For the second time in a year, the Conservative government has hiked the fee it charges to make someone a citizen.
The new price for processing citizenship documents has been set at $530 as of Jan. 1, up from the formerly new price set last February of $300.
The government has been angling to increase citizenship fees for some time, arguing would-be citizens should cover more of the cost of processing their applications.
In an analysis of the new fees, the Citizenship and Immigration Department says the higher price will allow it to recoup almost all of the $555 in costs.
Put another way, the government says that's an estimated $41 million it won't have to spend.
In its analysis, the department said the fee jump may impose additional financial pressures on some people or families.
"While the analysis assumes that there will not be a reduction in overall demand for citizenship as a result of the fee increase, it is acknowledged that some may be required to delay their application as they will need more time to save for the new fee," the analysis says.
"Overall, in the long term, this will likely not have a significant impact on the uptake for citizenship."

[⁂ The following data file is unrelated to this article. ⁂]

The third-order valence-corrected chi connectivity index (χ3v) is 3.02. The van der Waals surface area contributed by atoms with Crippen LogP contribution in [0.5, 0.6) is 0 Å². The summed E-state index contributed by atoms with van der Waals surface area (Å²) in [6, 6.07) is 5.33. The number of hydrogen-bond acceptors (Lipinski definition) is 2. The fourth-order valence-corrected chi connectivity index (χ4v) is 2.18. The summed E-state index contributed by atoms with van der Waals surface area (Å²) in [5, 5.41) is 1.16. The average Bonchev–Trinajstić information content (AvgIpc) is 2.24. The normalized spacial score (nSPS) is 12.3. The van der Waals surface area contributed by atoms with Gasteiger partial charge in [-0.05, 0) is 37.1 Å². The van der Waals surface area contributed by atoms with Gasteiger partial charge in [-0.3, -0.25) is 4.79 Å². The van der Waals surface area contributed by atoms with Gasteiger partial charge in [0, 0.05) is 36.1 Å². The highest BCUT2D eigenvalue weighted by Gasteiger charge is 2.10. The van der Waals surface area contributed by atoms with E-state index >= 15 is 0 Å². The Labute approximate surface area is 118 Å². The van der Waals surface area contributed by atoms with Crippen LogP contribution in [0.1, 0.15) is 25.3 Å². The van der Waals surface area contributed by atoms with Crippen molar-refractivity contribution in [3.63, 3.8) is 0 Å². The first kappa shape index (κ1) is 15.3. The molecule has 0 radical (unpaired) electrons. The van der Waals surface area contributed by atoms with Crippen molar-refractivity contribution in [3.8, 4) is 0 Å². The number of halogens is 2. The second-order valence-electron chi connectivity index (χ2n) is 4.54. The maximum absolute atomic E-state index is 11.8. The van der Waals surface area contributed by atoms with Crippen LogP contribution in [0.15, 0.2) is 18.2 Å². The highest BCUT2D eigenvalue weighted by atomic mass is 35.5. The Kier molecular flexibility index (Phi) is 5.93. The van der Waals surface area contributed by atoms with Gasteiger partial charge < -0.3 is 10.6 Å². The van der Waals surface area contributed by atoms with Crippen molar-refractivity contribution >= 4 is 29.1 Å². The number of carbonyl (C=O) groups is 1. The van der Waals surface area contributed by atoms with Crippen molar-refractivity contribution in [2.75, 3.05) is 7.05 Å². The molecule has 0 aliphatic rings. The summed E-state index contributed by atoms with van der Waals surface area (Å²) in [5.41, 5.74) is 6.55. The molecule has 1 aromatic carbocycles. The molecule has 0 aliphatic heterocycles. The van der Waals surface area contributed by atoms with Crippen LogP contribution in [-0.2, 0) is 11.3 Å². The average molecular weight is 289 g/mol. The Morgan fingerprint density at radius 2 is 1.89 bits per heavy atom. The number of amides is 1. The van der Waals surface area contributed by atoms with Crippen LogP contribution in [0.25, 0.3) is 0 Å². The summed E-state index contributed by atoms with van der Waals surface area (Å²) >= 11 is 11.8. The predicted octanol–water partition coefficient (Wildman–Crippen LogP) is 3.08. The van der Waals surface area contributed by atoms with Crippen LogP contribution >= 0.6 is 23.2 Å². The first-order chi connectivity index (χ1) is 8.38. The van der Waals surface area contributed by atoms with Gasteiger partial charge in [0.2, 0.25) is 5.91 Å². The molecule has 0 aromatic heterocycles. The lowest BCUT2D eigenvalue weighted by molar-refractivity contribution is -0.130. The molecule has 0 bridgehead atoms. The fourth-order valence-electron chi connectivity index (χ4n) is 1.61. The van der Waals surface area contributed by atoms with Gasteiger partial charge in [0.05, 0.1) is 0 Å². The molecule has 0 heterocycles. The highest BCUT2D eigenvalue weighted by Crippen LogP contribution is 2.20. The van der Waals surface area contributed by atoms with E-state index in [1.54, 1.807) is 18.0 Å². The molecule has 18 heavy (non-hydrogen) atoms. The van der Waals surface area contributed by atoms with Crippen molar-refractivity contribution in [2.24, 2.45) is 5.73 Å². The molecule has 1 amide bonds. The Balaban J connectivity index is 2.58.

When citizenship processing fees were first increased from $100 to $300 in February, it was the first time since 1995 there had been a raise.
Then, opposition politicians slammed the jump for appearing haphazard, arguing no specific justification was given for setting the new price.
At the time, the government argued raising the fee to cover the full cost of processing would be going too far.
"Increasing the service fees for grant and resumption applications to reflect 100 per cent cost recovery would have imposed too large a fee increase and too much hardship on applicants," the department said in its analysis for that fee change.
The new fee structure is in addition to the $100 right-of-citizenship fee which gets returned if a citizenship application is not accepted.
Anyone who applied for citizenship prior to Jan. 1 2015 will still pay the old fee.
The opposition also said that it was unfair to hike fees when people were waiting years to receive their citizenship; at the end of 2013, the backlog of cases was close to 400,000 cases.
But with the new fees comes a promise by the government that they're making headway on cutting through the pile.
The department says wait times for new citizens will fall to under 12 months at some point in the next fiscal year.
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